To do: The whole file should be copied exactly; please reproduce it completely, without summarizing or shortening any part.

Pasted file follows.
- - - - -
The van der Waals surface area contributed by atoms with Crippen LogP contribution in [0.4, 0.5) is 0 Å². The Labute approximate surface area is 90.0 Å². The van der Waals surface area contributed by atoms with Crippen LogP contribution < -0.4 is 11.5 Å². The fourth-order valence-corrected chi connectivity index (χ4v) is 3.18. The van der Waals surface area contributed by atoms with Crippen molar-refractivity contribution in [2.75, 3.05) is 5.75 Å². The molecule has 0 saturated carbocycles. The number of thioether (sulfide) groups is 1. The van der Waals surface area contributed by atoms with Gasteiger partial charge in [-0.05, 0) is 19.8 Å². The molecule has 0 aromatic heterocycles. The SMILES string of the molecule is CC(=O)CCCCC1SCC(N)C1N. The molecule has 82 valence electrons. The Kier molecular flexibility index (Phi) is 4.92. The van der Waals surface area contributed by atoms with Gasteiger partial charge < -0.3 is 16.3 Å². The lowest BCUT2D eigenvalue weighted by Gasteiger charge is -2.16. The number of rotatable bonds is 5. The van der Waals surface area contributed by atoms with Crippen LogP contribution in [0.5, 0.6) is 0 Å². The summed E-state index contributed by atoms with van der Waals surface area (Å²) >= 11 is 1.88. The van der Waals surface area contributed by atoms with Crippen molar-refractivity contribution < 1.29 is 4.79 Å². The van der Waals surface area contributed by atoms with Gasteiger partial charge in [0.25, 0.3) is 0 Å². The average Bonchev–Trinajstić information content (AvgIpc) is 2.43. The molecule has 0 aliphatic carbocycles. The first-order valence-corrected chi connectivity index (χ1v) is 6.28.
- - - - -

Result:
The van der Waals surface area contributed by atoms with Crippen LogP contribution in [0.4, 0.5) is 0 Å². The Labute approximate surface area is 90.0 Å². The van der Waals surface area contributed by atoms with Crippen LogP contribution < -0.4 is 11.5 Å². The fourth-order valence-corrected chi connectivity index (χ4v) is 3.18. The van der Waals surface area contributed by atoms with Crippen molar-refractivity contribution in [2.75, 3.05) is 5.75 Å². The molecule has 0 saturated carbocycles. The number of thioether (sulfide) groups is 1. The van der Waals surface area contributed by atoms with Gasteiger partial charge in [-0.05, 0) is 19.8 Å². The molecule has 0 aromatic heterocycles. The SMILES string of the molecule is CC(=O)CCCCC1SCC(N)C1N. The molecule has 82 valence electrons. The Kier molecular flexibility index (Phi) is 4.92. The van der Waals surface area contributed by atoms with Gasteiger partial charge < -0.3 is 16.3 Å². The lowest BCUT2D eigenvalue weighted by Gasteiger charge is -2.16. The number of rotatable bonds is 5. The van der Waals surface area contributed by atoms with Crippen LogP contribution in [0.5, 0.6) is 0 Å². The summed E-state index contributed by atoms with van der Waals surface area (Å²) >= 11 is 1.88. The van der Waals surface area contributed by atoms with Crippen molar-refractivity contribution < 1.29 is 4.79 Å². The van der Waals surface area contributed by atoms with Gasteiger partial charge in [0.25, 0.3) is 0 Å². The average Bonchev–Trinajstić information content (AvgIpc) is 2.43. The molecule has 0 aliphatic carbocycles. The first-order valence-corrected chi connectivity index (χ1v) is 6.28.